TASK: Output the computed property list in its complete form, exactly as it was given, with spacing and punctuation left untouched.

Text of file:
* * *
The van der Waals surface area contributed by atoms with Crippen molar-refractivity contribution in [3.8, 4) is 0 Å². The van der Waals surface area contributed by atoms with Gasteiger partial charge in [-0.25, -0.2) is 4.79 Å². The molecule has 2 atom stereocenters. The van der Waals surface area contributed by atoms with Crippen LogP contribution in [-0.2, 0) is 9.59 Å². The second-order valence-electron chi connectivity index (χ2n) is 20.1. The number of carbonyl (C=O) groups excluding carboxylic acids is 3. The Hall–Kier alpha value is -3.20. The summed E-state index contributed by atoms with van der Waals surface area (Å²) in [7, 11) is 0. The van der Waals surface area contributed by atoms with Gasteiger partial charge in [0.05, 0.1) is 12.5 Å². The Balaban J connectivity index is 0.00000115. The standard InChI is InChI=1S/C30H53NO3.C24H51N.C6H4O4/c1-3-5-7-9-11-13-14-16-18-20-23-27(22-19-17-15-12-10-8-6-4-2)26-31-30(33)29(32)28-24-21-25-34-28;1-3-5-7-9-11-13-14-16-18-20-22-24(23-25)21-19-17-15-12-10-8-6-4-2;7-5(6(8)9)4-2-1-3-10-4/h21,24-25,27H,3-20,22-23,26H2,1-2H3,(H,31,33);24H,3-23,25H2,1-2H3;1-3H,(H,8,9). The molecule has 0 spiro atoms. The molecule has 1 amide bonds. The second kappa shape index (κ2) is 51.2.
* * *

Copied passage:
The van der Waals surface area contributed by atoms with Crippen molar-refractivity contribution in [3.8, 4) is 0 Å². The van der Waals surface area contributed by atoms with Gasteiger partial charge in [-0.25, -0.2) is 4.79 Å². The molecule has 2 atom stereocenters. The van der Waals surface area contributed by atoms with Crippen LogP contribution in [-0.2, 0) is 9.59 Å². The second-order valence-electron chi connectivity index (χ2n) is 20.1. The number of carbonyl (C=O) groups excluding carboxylic acids is 3. The Hall–Kier alpha value is -3.20. The summed E-state index contributed by atoms with van der Waals surface area (Å²) in [7, 11) is 0. The van der Waals surface area contributed by atoms with Gasteiger partial charge in [0.05, 0.1) is 12.5 Å². The Balaban J connectivity index is 0.00000115. The standard InChI is InChI=1S/C30H53NO3.C24H51N.C6H4O4/c1-3-5-7-9-11-13-14-16-18-20-23-27(22-19-17-15-12-10-8-6-4-2)26-31-30(33)29(32)28-24-21-25-34-28;1-3-5-7-9-11-13-14-16-18-20-22-24(23-25)21-19-17-15-12-10-8-6-4-2;7-5(6(8)9)4-2-1-3-10-4/h21,24-25,27H,3-20,22-23,26H2,1-2H3,(H,31,33);24H,3-23,25H2,1-2H3;1-3H,(H,8,9). The molecule has 0 spiro atoms. The molecule has 1 amide bonds. The second kappa shape index (κ2) is 51.2.